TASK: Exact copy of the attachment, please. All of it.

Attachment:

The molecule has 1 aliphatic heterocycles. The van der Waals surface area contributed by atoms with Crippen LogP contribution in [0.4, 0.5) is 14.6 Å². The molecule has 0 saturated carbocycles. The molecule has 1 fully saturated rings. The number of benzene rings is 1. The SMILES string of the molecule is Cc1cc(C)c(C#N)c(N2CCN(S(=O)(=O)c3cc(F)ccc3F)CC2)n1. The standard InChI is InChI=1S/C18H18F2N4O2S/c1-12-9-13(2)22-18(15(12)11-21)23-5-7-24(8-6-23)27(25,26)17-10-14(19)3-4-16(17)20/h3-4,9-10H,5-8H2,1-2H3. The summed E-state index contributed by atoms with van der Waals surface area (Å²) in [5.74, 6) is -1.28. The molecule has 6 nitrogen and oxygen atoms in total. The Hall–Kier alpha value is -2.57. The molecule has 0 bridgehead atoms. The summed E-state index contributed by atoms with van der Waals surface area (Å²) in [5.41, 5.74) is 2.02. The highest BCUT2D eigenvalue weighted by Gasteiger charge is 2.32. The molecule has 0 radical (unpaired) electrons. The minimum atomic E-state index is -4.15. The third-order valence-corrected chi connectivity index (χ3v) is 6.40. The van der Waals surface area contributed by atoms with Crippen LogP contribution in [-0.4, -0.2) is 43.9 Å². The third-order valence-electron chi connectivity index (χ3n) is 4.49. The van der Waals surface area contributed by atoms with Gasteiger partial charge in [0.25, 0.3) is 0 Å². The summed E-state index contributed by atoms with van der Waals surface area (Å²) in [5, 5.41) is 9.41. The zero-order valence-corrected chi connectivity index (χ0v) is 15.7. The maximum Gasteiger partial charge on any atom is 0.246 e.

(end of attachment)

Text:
The molecule has 1 aliphatic heterocycles. The van der Waals surface area contributed by atoms with Crippen LogP contribution in [0.4, 0.5) is 14.6 Å². The molecule has 0 saturated carbocycles. The molecule has 1 fully saturated rings. The number of benzene rings is 1. The SMILES string of the molecule is Cc1cc(C)c(C#N)c(N2CCN(S(=O)(=O)c3cc(F)ccc3F)CC2)n1. The standard InChI is InChI=1S/C18H18F2N4O2S/c1-12-9-13(2)22-18(15(12)11-21)23-5-7-24(8-6-23)27(25,26)17-10-14(19)3-4-16(17)20/h3-4,9-10H,5-8H2,1-2H3. The summed E-state index contributed by atoms with van der Waals surface area (Å²) in [5.74, 6) is -1.28. The molecule has 6 nitrogen and oxygen atoms in total. The Hall–Kier alpha value is -2.57. The molecule has 0 bridgehead atoms. The summed E-state index contributed by atoms with van der Waals surface area (Å²) in [5.41, 5.74) is 2.02. The highest BCUT2D eigenvalue weighted by Gasteiger charge is 2.32. The molecule has 0 radical (unpaired) electrons. The minimum atomic E-state index is -4.15. The third-order valence-corrected chi connectivity index (χ3v) is 6.40. The van der Waals surface area contributed by atoms with Crippen LogP contribution in [-0.4, -0.2) is 43.9 Å². The third-order valence-electron chi connectivity index (χ3n) is 4.49. The van der Waals surface area contributed by atoms with Gasteiger partial charge in [0.25, 0.3) is 0 Å². The summed E-state index contributed by atoms with van der Waals surface area (Å²) in [5, 5.41) is 9.41. The zero-order valence-corrected chi connectivity index (χ0v) is 15.7. The maximum Gasteiger partial charge on any atom is 0.246 e.